Exploring the African-American Identity
Most of us who remember when state-imposed segregation was the norm rather than the exception (particularly in the South) remain amazed by the election of Barack Obama as our country’s president. Thus it’s quite appropriate that the question of racial identity and what it truly means is the dominant theme for this year’s survey of books for Black History Month.
There’s no better place to begin than the visually stunning, authoritative volume Freedom in My Heart: Voices From The United States National Slavery Museum, edited by Cynthia Jacobs Carter. With amazing, rare photographs underscoring and reaffirming tales of triumph and achievement chronicled in its 10 chapters, the book begins where the nightmare of enslavement started, in Africa. Rather than simply linger on that horror, however, the opening section has valuable information about that continent’s proud heritage and anthropological importance while also showing how the vicious African slave trade developed. The book continues with stories about rebellion and intimidation, tracing the emergence and evolution of a culture steeped in the African past and shaped by the American present. Freedom in My Heart covers familiar names and obscure figures, venerable institutions and little-known sites in various states while deftly examining slavery’s initial and lingering impact.
Finding a place in society
If any modern television or film producer conceived a story as elaborate and incredible as the one depicted by Martha A. Sandweiss in her remarkable book Passing Strange: A Gilded Age Tale of Love and Deception Across the Color Line, they would have a hard time finding any studio willing to back it. Sandweiss, a professor of history and American studies at Amherst College, has uncovered the true feats of pioneering scientist, author and brilliant public speaker Clarence King. This same man led a second life as black Pullman porter and steel worker James Todd. He managed for decades to keep these two existences separate, hiding in the process a loving wife and five biracial children. King/Todd darts back and forth between stardom and near poverty, privilege and deprivation, for reasons that still aren’t completely clear despite Sandweiss’ research and storytelling acumen. Not even the deceptive path taken by critic Anatole Broyard or the decision by Walter White to be a champion for legions who distrusted his light-skinned looks compares to this constant juggling and personality switching. The fact that King/Todd did all of this long before there was any hint of radical change coming in America (the late 19th and early 20th centuries) makes what he did even more astonishing and Sandweiss’ work in uncovering it more noteworthy.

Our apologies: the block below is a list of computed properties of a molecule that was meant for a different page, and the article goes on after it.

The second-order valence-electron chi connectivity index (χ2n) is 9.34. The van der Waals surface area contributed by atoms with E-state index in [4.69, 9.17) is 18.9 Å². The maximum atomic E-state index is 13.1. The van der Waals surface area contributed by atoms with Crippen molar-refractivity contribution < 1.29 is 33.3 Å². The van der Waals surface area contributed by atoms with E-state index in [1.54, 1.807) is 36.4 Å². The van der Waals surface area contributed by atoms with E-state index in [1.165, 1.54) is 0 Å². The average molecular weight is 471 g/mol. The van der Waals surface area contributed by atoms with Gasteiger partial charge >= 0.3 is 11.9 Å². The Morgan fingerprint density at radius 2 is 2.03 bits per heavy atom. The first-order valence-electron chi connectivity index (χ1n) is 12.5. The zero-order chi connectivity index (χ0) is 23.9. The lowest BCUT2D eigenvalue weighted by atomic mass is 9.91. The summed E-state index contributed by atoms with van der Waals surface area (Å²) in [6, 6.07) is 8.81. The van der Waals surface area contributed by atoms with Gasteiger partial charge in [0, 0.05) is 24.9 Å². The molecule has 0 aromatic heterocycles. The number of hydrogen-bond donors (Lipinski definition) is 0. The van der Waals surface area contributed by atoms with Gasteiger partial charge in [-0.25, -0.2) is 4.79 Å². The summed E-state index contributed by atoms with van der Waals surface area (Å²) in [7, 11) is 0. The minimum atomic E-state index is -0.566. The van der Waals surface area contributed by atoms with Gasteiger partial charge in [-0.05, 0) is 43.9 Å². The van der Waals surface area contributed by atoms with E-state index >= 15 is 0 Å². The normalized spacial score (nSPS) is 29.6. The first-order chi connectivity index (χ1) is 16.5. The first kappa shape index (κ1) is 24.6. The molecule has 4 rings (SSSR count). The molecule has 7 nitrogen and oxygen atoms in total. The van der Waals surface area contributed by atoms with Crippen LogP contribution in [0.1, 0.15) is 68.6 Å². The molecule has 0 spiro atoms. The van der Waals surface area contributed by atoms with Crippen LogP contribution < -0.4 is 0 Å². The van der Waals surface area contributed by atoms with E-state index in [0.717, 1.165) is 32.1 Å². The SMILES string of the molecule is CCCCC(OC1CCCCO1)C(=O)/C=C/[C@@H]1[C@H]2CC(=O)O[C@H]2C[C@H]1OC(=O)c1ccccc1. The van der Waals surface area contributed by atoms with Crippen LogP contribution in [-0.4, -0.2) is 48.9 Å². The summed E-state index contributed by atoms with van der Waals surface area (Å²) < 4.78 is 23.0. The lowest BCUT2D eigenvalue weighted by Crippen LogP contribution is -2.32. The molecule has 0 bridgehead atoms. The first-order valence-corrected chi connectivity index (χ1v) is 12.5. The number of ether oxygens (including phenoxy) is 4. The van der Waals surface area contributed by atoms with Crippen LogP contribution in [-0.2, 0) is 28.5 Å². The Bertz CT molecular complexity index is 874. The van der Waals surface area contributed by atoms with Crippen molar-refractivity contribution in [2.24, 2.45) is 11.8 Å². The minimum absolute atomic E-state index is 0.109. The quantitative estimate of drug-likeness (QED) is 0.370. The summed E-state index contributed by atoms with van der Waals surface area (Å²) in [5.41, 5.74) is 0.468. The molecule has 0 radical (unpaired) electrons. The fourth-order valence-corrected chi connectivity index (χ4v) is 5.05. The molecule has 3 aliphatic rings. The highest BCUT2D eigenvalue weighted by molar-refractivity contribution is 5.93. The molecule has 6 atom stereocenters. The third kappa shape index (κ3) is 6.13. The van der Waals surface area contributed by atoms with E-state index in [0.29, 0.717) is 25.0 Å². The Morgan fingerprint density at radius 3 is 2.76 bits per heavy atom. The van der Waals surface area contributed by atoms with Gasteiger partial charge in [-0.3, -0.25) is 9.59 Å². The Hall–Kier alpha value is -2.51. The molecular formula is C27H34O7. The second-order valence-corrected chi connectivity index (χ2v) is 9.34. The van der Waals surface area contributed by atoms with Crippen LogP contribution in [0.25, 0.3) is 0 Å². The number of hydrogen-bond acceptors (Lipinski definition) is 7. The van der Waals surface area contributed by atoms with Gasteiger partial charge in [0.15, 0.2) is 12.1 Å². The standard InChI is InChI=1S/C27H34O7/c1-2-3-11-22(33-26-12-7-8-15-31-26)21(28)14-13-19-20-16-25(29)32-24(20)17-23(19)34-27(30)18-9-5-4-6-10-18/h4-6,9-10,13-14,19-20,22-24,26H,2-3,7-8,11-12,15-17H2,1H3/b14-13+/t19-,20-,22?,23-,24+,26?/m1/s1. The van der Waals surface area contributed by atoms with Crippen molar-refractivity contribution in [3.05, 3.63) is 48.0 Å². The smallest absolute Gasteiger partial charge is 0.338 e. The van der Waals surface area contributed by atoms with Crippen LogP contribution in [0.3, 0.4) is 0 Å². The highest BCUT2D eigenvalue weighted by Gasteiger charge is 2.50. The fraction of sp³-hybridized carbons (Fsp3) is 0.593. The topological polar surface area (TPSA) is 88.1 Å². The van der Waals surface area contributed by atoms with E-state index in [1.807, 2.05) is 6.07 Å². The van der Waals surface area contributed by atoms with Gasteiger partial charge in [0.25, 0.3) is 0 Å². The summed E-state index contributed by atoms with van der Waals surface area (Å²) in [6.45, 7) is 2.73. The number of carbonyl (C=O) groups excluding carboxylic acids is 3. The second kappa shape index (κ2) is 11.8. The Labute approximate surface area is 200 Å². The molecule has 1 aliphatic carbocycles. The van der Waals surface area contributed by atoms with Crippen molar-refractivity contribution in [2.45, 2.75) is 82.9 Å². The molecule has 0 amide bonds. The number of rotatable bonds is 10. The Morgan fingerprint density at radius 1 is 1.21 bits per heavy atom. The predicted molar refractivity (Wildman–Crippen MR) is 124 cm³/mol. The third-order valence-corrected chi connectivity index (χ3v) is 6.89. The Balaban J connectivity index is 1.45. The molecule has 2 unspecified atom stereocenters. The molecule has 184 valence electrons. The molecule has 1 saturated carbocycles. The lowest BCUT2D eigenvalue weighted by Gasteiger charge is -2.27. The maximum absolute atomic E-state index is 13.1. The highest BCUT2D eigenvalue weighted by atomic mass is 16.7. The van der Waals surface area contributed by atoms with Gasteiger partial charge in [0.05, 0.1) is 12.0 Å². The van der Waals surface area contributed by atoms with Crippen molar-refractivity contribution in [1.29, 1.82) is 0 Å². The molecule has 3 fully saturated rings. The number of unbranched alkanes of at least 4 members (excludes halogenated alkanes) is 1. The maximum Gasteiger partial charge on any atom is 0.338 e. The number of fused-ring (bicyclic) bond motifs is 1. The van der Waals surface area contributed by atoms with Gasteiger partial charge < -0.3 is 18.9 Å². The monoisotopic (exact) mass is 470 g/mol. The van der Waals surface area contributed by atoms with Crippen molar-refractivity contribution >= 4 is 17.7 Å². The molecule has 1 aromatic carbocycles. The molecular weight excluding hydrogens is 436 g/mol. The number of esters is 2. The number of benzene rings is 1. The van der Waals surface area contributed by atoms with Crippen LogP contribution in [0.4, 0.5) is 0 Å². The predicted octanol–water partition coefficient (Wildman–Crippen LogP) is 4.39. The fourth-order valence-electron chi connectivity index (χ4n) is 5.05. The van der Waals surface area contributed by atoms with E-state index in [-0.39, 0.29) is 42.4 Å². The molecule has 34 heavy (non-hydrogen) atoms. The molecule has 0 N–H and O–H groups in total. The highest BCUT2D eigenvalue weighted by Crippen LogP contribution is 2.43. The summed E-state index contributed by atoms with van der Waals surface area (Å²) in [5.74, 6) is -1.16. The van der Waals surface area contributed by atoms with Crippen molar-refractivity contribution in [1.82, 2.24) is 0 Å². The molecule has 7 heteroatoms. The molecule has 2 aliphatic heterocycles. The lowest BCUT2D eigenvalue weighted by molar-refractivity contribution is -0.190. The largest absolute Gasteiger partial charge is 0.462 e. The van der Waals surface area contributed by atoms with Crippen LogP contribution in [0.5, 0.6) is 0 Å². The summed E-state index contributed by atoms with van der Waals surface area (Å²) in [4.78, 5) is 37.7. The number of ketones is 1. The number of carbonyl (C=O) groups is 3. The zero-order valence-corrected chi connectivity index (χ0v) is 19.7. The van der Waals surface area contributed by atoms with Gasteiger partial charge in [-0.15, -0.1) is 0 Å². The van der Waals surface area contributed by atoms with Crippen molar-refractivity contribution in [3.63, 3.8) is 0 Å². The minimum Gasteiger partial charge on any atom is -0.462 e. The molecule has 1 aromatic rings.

By contrast, author and academic Jennifer Baszile’s challenges come in supposedly more enlightened times. The Black Girl Next Door spotlights Baszile’s struggles growing up in an integrated (actually largely upper-class white) California neighborhood and trying to understand who she was, how she felt and what she wanted to do with her life. Constantly pushed to excel by parents anxious not to be judged by stereotypes they fought to escape, Baszile deals with identity problems among the elite and educated. She also describes the turf wars and clashes she experienced as she became the first black female professor at Yale, and how switching surroundings from an affluent community to the Ivy League’s supposed ivory tower didn’t mean she would automatically find happiness, fulfillment or professional respect.
Finally there’s the epic poem The Children of the Children Keep Coming: An Epic Griotsong from onetime pro football player, Harlem gallery owner and financial backer of Essence magazine Russell Goings. Goings’ piece offers praise, optimism tempered by an understanding of past horrors and upcoming challenges, and the upbeat, rousing vocabulary that’s helped instill in generations not only of black Americans, but oppressed people around the world, the self-esteem and pride necessary to persevere no matter the circumstances.
Ron Wynn writes for the Nashville City Paper and other publications.